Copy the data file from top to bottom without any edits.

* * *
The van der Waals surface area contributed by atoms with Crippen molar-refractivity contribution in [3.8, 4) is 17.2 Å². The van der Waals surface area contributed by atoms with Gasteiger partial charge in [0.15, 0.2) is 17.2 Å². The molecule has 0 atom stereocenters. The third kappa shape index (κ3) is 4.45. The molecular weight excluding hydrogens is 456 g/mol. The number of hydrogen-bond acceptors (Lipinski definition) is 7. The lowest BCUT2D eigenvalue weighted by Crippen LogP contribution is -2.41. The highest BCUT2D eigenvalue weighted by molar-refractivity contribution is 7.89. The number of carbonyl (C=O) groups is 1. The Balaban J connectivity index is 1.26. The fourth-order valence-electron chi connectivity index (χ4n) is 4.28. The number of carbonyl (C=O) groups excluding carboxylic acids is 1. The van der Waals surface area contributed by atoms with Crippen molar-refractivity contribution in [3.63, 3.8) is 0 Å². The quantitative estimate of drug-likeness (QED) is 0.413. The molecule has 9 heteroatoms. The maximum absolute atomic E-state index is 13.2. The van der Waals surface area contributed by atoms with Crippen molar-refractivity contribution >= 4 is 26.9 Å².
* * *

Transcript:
The van der Waals surface area contributed by atoms with Crippen molar-refractivity contribution in [3.8, 4) is 17.2 Å². The van der Waals surface area contributed by atoms with Gasteiger partial charge in [0.15, 0.2) is 17.2 Å². The molecule has 0 atom stereocenters. The third kappa shape index (κ3) is 4.45. The molecular weight excluding hydrogens is 456 g/mol. The number of hydrogen-bond acceptors (Lipinski definition) is 7. The lowest BCUT2D eigenvalue weighted by Crippen LogP contribution is -2.41. The highest BCUT2D eigenvalue weighted by molar-refractivity contribution is 7.89. The number of carbonyl (C=O) groups is 1. The Balaban J connectivity index is 1.26. The fourth-order valence-electron chi connectivity index (χ4n) is 4.28. The number of carbonyl (C=O) groups excluding carboxylic acids is 1. The van der Waals surface area contributed by atoms with Crippen molar-refractivity contribution in [3.63, 3.8) is 0 Å². The quantitative estimate of drug-likeness (QED) is 0.413. The molecule has 9 heteroatoms. The maximum absolute atomic E-state index is 13.2. The van der Waals surface area contributed by atoms with Crippen molar-refractivity contribution >= 4 is 26.9 Å².